# Research articles for the 2019-08-25

arXiv

In this paper we consider the problem of minimising drawdown in a portfolio of financial assets. Here drawdown represents the relative opportunity cost of the single best missed trading opportunity over a specified time period. We formulate the problem (minimising average drawdown, maximum drawdown, or a weighted combination of the two) as a nonlinear program and show how it can be partially linearised by replacing one of the nonlinear constraints by equivalent linear constraints.

Computational results are presented (generated using the nonlinear solver SCIP) for three test instances drawn from the EURO STOXX 50, the FTSE 100 and the S&P 500 with daily price data over the period 2010-2016. We present results for long-only drawdown portfolios as well as results for portfolios with both long and short positions. These indicate that (on average) our minimal drawdown portfolios dominate the market indices in terms of return, Sharpe ratio, maximum drawdown and average drawdown over the (approximately 1800 trading day) out-of-sample period.

arXiv

We present a neural network based calibration method that performs the calibration task within a few milliseconds for the full implied volatility surface. The framework is consistently applicable throughout a range of volatility models -including the rough volatility family- and a range of derivative contracts. The aim of neural networks in this work is an off-line approximation of complex pricing functions, which are difficult to represent or time-consuming to evaluate by other means. We highlight how this perspective opens new horizons for quantitative modelling: The calibration bottleneck posed by a slow pricing of derivative contracts is lifted. This brings several numerical pricers and model families (such as rough volatility models) within the scope of applicability in industry practice. The form in which information from available data is extracted and stored influences network performance: This approach is inspired by representing the implied volatility and option prices as a collection of pixels. In a number of applications we demonstrate the prowess of this modelling approach regarding accuracy, speed, robustness and generality and also its potentials towards model recognition.

arXiv

This paper extends the core results of discrete time infinite horizon dynamic programming theory to the case of state-dependent discounting. The traditional constant-discount condition requires that the discount factor of the controller is strictly less than one. Here we replace the constant factor with a discount factor process and require, in essence, that the process is strictly less than one on average in the long run. We prove that, under this condition, the standard optimality results can be recovered, including Bellman's principle of optimality, convergence of value function iteration and convergence of policy function iteration. We also show that the condition cannot be weakened in many standard settings. The dynamic programming framework considered in the paper is general enough to contain features such as recursive preferences. Several applications are discussed.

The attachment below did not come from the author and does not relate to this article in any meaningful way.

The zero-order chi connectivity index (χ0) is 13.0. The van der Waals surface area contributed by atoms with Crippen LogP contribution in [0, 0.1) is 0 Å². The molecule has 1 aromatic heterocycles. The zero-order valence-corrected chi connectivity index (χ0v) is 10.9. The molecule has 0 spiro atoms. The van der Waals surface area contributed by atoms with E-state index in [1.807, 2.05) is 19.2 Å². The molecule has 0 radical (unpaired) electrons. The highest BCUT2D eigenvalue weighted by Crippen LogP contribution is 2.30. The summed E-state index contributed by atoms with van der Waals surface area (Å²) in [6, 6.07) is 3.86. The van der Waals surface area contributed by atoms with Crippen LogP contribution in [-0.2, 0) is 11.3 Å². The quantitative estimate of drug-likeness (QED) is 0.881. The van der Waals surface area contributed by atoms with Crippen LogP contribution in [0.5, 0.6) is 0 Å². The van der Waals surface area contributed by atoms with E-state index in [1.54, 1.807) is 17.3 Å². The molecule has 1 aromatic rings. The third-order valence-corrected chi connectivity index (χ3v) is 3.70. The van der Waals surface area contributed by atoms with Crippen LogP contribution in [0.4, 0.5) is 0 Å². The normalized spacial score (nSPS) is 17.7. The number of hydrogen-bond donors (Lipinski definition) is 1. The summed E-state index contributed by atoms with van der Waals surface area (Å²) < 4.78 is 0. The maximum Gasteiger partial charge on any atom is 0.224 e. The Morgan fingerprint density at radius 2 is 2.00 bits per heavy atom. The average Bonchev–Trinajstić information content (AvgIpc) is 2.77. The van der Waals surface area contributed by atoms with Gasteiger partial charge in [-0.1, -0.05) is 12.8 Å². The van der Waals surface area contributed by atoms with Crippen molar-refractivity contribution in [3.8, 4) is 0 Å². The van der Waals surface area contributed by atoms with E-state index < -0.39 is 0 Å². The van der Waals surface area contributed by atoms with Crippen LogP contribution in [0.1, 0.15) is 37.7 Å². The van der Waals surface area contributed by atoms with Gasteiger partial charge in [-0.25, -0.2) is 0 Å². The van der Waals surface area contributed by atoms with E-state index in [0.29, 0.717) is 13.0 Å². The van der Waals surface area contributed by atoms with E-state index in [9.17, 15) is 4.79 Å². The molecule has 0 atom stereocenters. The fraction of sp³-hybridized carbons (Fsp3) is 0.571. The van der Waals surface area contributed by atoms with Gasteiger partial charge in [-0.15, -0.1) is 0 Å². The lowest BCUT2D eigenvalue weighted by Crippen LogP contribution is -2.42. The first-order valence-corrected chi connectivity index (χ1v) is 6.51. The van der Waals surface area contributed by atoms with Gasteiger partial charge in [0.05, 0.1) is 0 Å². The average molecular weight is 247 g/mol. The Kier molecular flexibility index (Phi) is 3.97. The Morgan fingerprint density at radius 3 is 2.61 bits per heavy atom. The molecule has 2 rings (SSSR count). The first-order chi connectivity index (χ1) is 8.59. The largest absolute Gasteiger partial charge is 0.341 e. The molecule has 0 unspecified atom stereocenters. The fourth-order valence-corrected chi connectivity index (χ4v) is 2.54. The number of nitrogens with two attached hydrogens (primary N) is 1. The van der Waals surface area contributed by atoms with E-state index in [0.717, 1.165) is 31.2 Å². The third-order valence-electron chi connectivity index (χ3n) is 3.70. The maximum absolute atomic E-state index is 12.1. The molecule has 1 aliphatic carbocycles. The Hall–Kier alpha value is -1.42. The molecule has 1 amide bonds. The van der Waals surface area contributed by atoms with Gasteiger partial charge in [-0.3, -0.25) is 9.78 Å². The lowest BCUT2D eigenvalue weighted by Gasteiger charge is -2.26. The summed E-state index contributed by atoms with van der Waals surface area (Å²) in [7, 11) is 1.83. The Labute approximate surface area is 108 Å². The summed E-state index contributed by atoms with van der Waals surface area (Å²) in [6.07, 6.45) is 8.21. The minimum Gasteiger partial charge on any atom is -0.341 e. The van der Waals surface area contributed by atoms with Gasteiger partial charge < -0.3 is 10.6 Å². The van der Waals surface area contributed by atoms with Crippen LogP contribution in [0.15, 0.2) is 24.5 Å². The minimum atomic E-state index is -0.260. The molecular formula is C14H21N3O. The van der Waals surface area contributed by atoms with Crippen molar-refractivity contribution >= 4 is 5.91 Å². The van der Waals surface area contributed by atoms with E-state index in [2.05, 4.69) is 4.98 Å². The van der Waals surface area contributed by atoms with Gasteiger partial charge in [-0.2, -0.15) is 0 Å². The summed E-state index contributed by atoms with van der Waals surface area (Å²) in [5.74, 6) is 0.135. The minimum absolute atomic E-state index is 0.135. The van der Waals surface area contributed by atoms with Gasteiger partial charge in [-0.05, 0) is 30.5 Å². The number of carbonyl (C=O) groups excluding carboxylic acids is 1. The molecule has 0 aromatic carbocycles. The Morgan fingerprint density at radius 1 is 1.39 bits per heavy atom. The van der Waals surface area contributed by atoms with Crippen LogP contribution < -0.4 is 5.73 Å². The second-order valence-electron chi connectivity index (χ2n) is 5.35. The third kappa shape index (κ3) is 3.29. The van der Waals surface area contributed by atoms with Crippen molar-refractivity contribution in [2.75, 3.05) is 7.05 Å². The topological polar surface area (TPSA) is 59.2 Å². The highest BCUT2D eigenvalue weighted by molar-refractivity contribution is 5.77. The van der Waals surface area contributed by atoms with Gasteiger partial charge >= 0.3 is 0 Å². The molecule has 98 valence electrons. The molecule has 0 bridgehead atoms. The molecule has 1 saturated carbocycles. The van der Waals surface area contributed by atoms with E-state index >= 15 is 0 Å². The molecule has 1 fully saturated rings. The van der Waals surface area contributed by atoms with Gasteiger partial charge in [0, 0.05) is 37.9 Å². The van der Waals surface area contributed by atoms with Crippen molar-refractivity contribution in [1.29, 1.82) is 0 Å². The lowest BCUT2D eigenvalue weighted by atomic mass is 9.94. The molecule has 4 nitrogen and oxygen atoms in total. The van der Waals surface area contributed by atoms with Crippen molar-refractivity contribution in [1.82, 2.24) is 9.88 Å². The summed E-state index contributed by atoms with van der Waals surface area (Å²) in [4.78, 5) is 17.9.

arXiv

Several systematic studies have suggested that a large fraction of published research is not reproducible. One probable reason for low reproducibility is insufficient sample size, resulting in low power and low positive predictive value. It has been suggested that insufficient sample-size choice is driven by a combination of scientific competition and 'positive publication bias'. Here we formalize this intuition in a simple model, in which scientists choose economically rational sample sizes, balancing the cost of experimentation with income from publication. Specifically, assuming that a scientist's income derives only from 'positive' findings (positive publication bias) and that individual samples cost a fixed amount, allows to leverage basic statistical formulas into an economic optimality prediction. We find that if effects have i) low base probability, ii) small effect size or iii) low grant income per publication, then the rational (economically optimal) sample size is small. Furthermore, for plausible distributions of these parameters we find a robust emergence of a bimodal distribution of obtained statistical power and low overall reproducibility rates, matching empirical findings. Overall, the model describes a simple mechanism explaining both the prevalence and the persistence of small sample sizes. It suggests economic rationality, or economic pressures, as a principal driver of irreproducibility.

arXiv